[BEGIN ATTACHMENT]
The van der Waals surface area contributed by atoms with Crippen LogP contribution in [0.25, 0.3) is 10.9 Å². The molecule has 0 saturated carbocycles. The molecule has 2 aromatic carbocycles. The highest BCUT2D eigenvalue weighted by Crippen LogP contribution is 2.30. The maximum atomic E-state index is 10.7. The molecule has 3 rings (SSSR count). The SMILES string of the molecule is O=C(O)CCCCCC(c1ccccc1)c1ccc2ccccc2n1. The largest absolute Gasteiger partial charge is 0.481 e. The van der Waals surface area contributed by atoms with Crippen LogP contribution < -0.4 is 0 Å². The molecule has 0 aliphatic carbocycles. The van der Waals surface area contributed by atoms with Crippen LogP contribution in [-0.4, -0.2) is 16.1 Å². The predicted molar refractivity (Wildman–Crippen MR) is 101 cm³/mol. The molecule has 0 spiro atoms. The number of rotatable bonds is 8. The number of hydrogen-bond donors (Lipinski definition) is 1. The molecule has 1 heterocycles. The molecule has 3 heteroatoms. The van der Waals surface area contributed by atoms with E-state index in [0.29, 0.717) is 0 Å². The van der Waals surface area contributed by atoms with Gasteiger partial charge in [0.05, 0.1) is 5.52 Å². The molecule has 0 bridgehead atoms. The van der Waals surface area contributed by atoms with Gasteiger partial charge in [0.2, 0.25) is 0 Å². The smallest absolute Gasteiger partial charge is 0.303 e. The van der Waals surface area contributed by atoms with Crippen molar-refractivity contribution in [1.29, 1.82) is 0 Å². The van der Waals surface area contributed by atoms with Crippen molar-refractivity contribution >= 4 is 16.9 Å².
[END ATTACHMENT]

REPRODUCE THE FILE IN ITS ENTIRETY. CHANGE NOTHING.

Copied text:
The van der Waals surface area contributed by atoms with Crippen LogP contribution in [0.25, 0.3) is 10.9 Å². The molecule has 0 saturated carbocycles. The molecule has 2 aromatic carbocycles. The highest BCUT2D eigenvalue weighted by Crippen LogP contribution is 2.30. The maximum atomic E-state index is 10.7. The molecule has 3 rings (SSSR count). The SMILES string of the molecule is O=C(O)CCCCCC(c1ccccc1)c1ccc2ccccc2n1. The largest absolute Gasteiger partial charge is 0.481 e. The van der Waals surface area contributed by atoms with Crippen LogP contribution < -0.4 is 0 Å². The molecule has 0 aliphatic carbocycles. The van der Waals surface area contributed by atoms with Crippen LogP contribution in [-0.4, -0.2) is 16.1 Å². The predicted molar refractivity (Wildman–Crippen MR) is 101 cm³/mol. The molecule has 0 spiro atoms. The number of rotatable bonds is 8. The number of hydrogen-bond donors (Lipinski definition) is 1. The molecule has 1 heterocycles. The molecule has 3 heteroatoms. The van der Waals surface area contributed by atoms with E-state index in [0.29, 0.717) is 0 Å². The van der Waals surface area contributed by atoms with Gasteiger partial charge in [0.05, 0.1) is 5.52 Å². The molecule has 0 bridgehead atoms. The van der Waals surface area contributed by atoms with Gasteiger partial charge in [0.2, 0.25) is 0 Å². The smallest absolute Gasteiger partial charge is 0.303 e. The van der Waals surface area contributed by atoms with Crippen molar-refractivity contribution in [1.29, 1.82) is 0 Å². The van der Waals surface area contributed by atoms with Crippen molar-refractivity contribution >= 4 is 16.9 Å².